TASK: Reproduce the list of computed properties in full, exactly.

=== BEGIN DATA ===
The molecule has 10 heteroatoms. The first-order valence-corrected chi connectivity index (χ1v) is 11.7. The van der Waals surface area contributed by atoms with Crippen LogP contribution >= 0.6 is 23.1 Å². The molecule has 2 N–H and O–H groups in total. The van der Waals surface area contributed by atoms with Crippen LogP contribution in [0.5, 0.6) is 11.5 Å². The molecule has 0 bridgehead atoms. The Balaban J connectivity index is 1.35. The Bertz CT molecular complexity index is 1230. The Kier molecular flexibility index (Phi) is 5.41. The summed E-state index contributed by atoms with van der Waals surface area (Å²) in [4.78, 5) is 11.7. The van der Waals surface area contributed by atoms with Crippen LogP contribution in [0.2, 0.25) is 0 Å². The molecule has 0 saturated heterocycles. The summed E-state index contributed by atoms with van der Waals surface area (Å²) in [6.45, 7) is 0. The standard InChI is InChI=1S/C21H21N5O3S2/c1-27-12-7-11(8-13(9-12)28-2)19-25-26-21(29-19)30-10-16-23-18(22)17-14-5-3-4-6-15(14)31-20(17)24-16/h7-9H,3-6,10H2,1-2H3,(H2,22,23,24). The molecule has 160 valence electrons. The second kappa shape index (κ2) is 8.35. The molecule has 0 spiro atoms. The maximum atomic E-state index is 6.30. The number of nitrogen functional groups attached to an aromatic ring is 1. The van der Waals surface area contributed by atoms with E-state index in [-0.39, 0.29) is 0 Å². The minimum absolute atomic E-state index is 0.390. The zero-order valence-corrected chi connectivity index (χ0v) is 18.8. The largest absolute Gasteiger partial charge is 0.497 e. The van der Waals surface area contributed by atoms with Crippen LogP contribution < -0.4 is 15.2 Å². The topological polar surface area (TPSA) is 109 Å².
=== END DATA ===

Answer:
The molecule has 10 heteroatoms. The first-order valence-corrected chi connectivity index (χ1v) is 11.7. The van der Waals surface area contributed by atoms with Crippen LogP contribution >= 0.6 is 23.1 Å². The molecule has 2 N–H and O–H groups in total. The van der Waals surface area contributed by atoms with Crippen LogP contribution in [0.5, 0.6) is 11.5 Å². The molecule has 0 bridgehead atoms. The Balaban J connectivity index is 1.35. The Bertz CT molecular complexity index is 1230. The Kier molecular flexibility index (Phi) is 5.41. The summed E-state index contributed by atoms with van der Waals surface area (Å²) in [4.78, 5) is 11.7. The van der Waals surface area contributed by atoms with Crippen LogP contribution in [0.2, 0.25) is 0 Å². The molecule has 0 saturated heterocycles. The summed E-state index contributed by atoms with van der Waals surface area (Å²) in [6.45, 7) is 0. The standard InChI is InChI=1S/C21H21N5O3S2/c1-27-12-7-11(8-13(9-12)28-2)19-25-26-21(29-19)30-10-16-23-18(22)17-14-5-3-4-6-15(14)31-20(17)24-16/h7-9H,3-6,10H2,1-2H3,(H2,22,23,24). The molecule has 160 valence electrons. The second kappa shape index (κ2) is 8.35. The molecule has 0 spiro atoms. The maximum atomic E-state index is 6.30. The number of nitrogen functional groups attached to an aromatic ring is 1. The van der Waals surface area contributed by atoms with E-state index in [-0.39, 0.29) is 0 Å². The minimum absolute atomic E-state index is 0.390. The zero-order valence-corrected chi connectivity index (χ0v) is 18.8. The largest absolute Gasteiger partial charge is 0.497 e. The van der Waals surface area contributed by atoms with Crippen LogP contribution < -0.4 is 15.2 Å². The topological polar surface area (TPSA) is 109 Å².